“Is Putin one of us?” asks the headline on a Buchanan column five years ago. He quoted Putin directly: “In many countries today, moral and ethical norms are being reconsidered They are now requiring not only the proper acknowledgement of freedom of conscience, political views and private life, but also the mandatory acknowledgement of the equality of good and evil.” He’s right, says Buchanan, “To equate traditional marriage and sam-sex marriage means equating good with evil.”

The rejection of Christian teaching by western nations, says Putin, was not in response to a popular demand from the people. “The destruction of political values comes from the top. It is inherently undemocratic because it is based on abstract ideas and runs counter to the will of the majority of the people.” Thus he assumes the role of defender of America’s Christians against the predatory activities of their own government.

Buchanan wholly endorses this. “America was de-Christianized in the second half of the 20thCentury,” he writes, “by court orders over the vehement objection of a huge majority of the country that was overwhelmingly Christian.” It is assumed now to have virtually unanimous support world wide. This is a long way short of the truth. When he wrote this column only 15 of the world’s hundred or more nations had accepted it. It is now under consideration in about ten more.

Many, particularly in the media, would certainly regard Putin as a dubious champion of Christianity. He is an autocrat, suspected (among other things) of arranging the assassination of three journalists, But Buchanan sees the Culture War of the 21st Century as very different from the East-West clash between Russia and the West in the 20th. The latter was what he calls a “vertical” struggle — nation against nation. “The 21st Century struggle is shaping up as horizontal, with conservatives, traditionalists and nationalists of all continents and countries standing up against the cultural and ideological imperialism of what Putin sees as a decadent West.”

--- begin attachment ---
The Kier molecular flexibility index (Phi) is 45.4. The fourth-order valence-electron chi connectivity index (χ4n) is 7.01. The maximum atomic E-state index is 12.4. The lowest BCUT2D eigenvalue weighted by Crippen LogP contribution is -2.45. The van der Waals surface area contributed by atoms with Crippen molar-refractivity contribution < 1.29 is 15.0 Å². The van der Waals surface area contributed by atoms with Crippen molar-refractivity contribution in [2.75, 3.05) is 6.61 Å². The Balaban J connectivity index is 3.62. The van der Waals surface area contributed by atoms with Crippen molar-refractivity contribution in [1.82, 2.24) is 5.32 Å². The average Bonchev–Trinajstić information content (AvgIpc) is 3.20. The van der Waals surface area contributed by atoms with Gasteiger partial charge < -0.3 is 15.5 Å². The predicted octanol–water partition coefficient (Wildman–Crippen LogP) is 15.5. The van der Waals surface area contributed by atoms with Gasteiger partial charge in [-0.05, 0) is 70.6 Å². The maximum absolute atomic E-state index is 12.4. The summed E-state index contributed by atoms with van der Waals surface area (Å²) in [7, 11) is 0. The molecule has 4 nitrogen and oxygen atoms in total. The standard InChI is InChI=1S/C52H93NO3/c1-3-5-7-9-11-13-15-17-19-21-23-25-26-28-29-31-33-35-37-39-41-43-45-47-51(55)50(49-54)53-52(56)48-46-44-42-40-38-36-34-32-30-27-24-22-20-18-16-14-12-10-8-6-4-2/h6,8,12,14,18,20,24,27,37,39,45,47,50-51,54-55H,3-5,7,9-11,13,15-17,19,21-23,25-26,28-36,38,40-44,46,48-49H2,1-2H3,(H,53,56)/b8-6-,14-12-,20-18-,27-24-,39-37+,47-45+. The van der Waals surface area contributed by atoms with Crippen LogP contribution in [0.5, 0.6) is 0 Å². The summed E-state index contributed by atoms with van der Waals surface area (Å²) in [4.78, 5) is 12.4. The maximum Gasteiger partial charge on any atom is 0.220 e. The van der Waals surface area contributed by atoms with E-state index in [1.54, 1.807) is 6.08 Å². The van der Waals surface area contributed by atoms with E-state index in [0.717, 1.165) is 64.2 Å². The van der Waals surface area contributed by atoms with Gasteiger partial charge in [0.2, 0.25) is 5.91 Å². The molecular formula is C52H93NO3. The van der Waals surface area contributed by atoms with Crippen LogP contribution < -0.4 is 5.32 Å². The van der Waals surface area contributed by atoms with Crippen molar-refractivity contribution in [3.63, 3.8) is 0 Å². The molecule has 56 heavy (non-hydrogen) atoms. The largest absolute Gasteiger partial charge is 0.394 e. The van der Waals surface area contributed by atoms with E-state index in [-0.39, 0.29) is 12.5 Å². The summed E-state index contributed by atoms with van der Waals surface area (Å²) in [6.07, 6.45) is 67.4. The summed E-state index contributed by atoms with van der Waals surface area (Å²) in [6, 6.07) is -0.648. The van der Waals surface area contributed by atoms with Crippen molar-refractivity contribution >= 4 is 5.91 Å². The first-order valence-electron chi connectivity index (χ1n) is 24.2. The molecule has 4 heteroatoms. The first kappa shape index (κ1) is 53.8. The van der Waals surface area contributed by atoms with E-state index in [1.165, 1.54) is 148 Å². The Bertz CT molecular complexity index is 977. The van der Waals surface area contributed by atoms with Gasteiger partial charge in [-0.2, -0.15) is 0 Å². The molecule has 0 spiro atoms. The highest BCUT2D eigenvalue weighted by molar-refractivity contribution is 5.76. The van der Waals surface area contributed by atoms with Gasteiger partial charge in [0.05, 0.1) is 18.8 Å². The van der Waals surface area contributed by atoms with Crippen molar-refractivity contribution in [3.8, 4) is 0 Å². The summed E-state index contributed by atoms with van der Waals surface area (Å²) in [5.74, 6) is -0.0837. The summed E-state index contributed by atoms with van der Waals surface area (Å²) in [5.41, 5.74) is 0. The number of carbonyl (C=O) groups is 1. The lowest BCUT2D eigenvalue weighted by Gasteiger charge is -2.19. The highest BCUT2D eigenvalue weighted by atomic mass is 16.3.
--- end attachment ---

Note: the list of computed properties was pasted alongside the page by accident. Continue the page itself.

Events since Buchanan wrote that in 2013, events have consistently fulfilled his expectation. There’s a reason. Putin knows his history. When Soviet communism openly and brutally sought to destroy Christianity in Russia, it utterly failed. America with less brutality but also less honesty now pursues the same goal. It too will fail — and Putin knows this. We may about to find it out.

Yet a way to freedom existed and was discoverable. “Perfect freedom,” says the old Anglican prayer book, lies in “the service of God.” Which might mean: Get married, have children, and actively seek servitude to God. Then one day you will realize that in abandoning all hope of freedom, you have actually acquired it.

Ted Byfield was founder and publisher of Alberta Report news magazine, general editor of Alberta in the Twentieth Century, a 12-volume history of the province, and general editor of The Christians: Their First Two Thousand Years, a 12-volume history of Christianity. His column on education appears in The, a web journal. He has recently authored two little books on modern pedagogy: Why History Matters and The Revolution Nobody Covered. You can order both copies here.

2 thoughts on “Is Putin’s Russia quietly assuming the world leadership of Christianity?

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  1. Excellent conclusion, Mr. Byfield. Wrapped it up very nicely, as this is exactly what Putin seems to be saying. Thank you.